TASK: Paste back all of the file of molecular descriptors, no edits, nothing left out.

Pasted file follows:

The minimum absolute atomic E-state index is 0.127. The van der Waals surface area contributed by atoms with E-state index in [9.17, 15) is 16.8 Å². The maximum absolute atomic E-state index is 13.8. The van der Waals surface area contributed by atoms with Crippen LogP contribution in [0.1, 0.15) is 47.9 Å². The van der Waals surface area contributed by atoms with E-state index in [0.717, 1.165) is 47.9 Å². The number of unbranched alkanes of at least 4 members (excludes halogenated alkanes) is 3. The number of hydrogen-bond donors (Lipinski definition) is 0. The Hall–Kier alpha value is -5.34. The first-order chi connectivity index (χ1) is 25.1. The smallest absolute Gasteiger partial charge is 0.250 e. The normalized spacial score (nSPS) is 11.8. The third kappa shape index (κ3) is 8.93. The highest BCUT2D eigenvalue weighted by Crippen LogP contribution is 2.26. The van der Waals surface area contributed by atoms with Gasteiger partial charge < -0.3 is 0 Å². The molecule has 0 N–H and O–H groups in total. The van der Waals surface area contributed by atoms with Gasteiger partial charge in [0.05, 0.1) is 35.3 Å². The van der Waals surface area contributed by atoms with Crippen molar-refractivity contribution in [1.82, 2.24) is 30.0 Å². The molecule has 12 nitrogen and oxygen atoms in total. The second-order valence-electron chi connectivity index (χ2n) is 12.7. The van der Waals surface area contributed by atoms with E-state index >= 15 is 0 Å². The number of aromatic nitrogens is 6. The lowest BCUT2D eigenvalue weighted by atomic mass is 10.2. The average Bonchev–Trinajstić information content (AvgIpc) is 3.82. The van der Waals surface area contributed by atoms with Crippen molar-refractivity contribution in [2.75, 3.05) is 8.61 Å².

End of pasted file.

The minimum absolute atomic E-state index is 0.127. The van der Waals surface area contributed by atoms with E-state index in [9.17, 15) is 16.8 Å². The maximum absolute atomic E-state index is 13.8. The van der Waals surface area contributed by atoms with Crippen LogP contribution in [0.1, 0.15) is 47.9 Å². The van der Waals surface area contributed by atoms with E-state index in [0.717, 1.165) is 47.9 Å². The number of unbranched alkanes of at least 4 members (excludes halogenated alkanes) is 3. The number of hydrogen-bond donors (Lipinski definition) is 0. The Hall–Kier alpha value is -5.34. The first-order chi connectivity index (χ1) is 25.1. The smallest absolute Gasteiger partial charge is 0.250 e. The normalized spacial score (nSPS) is 11.8. The third kappa shape index (κ3) is 8.93. The highest BCUT2D eigenvalue weighted by Crippen LogP contribution is 2.26. The van der Waals surface area contributed by atoms with Gasteiger partial charge < -0.3 is 0 Å². The molecule has 0 N–H and O–H groups in total. The van der Waals surface area contributed by atoms with Gasteiger partial charge in [0.05, 0.1) is 35.3 Å². The van der Waals surface area contributed by atoms with Crippen molar-refractivity contribution in [1.82, 2.24) is 30.0 Å². The molecule has 12 nitrogen and oxygen atoms in total. The second-order valence-electron chi connectivity index (χ2n) is 12.7. The van der Waals surface area contributed by atoms with E-state index >= 15 is 0 Å². The number of aromatic nitrogens is 6. The lowest BCUT2D eigenvalue weighted by atomic mass is 10.2. The average Bonchev–Trinajstić information content (AvgIpc) is 3.82. The van der Waals surface area contributed by atoms with Crippen molar-refractivity contribution in [2.75, 3.05) is 8.61 Å².